Inspiration Is Everywhere

Daisy Jane

I’m writing this post partially out of inspiration and partly out of being somewhat miffed. My miffery(is that a word? lol) is because I get really bothered when I read the ideas of persons who claim to be experts in a field yet they posit ideas that are often devoid of a complete contextual picture because they are too busy advancing an agenda that logic and reason often leave the room. Now at this post you may be asking yourself why have I posted a screencap of lyrics from America’s 1975 composition “Daisy Jane” and then the song itself? Well… if you just listen you will undeniably hear the influence that this particular song had on a song that is held in high esteem in the canon of Black Music – Janet Jackson’s “Let’s Wait A While”.

If you’ve every had the opportunity to read, view or listen to an interview with Jimmy Jam (I had the pleasure of interviewing him myself) he talks extensively of the influence of AM Radio and Pop music on his musicianship and his writing and production. In the early to mid 1970’s numerous Pop/Rock (some may even say Soft Rock) groups in the vein of America held sway over the radio dial. The influence that these artists had on Black Artists is undeniable – you could simply stop at The Isley Brother’s 1971 Opus Giving It Back if you wanted to illustrate the two street that inspiration is or you could bring to mind that one of the greatest writers of song of all time Steveland Morris went on the record to state that “Living For The City” is an outgrowth of his fondness for Blood, Sweat & Tears “Summer In The City”.

The point is this… we know how incredibly influential Black Music has been on the totality of American Music. Black Music is quite simply at the core of the sound of all music created in this country whether people want to acknowledge it or not. Where I have a problem, a beef if you will is when folks discuss this great music and its creators as if somehow they created music in a vacuum. Many are so quick to point out the influence of Black Music ( and rightfully so given the sordid history of non-attribution, the Pat Boone effect etc., etc.,) but for me you lose all credibility when you don’t acknowledge that the influence at times can run the other way and create something that moves the music further – just from that little bit of influence that adds something different to the pot.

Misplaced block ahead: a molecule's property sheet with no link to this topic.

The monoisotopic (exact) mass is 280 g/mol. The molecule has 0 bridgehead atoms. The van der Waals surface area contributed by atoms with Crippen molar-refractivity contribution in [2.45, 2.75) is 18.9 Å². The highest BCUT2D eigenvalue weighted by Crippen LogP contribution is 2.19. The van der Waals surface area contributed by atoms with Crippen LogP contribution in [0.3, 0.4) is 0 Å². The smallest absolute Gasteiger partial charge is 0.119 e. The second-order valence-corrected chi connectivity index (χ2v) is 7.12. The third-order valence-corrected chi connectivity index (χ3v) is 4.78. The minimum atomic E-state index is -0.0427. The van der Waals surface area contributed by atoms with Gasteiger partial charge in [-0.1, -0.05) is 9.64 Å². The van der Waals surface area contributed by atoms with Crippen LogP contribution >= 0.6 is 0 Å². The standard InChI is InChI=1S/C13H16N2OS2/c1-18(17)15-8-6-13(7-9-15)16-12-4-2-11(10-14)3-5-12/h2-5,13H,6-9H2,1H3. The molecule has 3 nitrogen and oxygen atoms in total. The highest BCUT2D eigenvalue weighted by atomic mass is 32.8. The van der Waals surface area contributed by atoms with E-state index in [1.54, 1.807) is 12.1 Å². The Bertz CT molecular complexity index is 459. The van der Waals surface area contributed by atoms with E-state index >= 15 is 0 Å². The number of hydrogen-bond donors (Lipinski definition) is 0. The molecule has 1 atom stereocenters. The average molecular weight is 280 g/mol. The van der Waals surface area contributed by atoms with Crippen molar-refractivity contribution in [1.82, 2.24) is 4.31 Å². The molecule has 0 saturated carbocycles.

I titled this post “Inspiration Is Everywhere” because I believe it truly is… I also believe that if you truly want to be inspired and create art that helps the music progress you need to spend some time listening, learning, analyzing and creating music that comes from “outside” so that when you bring it inside and put your proverbial spin on it something new and beautiful is birthed.

“As many proclaim content is King, I serve as a reminder that context is Grown!”

Ivan Orr is a multi-instrumentalist, composer, performer, and writer. A native of Charlottesville, Virginia Ivan was involved with the forming and nascent days of The Music Resource Center as its first Program Director. A graduate of Virginia Commonwealth University’s Department of Music, Ivan currently resides in Richmond, VA where he maintains an active performance and production schedule while serving as the Music Editor for Grown Folks Music, a position he has held since 2010.

“Cover Me” Sundays-You’ve Made Me So Very Happy

Sometimes your own song that you record first becomes more closely identified with another artist such is the case with the 60’s classic “You’ve Made Me So Very Happy”. Continue reading ““Cover Me” Sundays-You’ve Made Me So Very Happy”

Ivan Orr is a multi-instrumentalist, composer, performer, and writer. A native of Charlottesville, Virginia Ivan was involved with the forming and nascent days of The Music Resource Center as its first Program Director. A graduate of Virginia Commonwealth University’s Department of Music, Ivan currently resides in Richmond, VA where he maintains an active performance and production schedule while serving as the Music Editor for Grown Folks Music, a position he has held since 2010.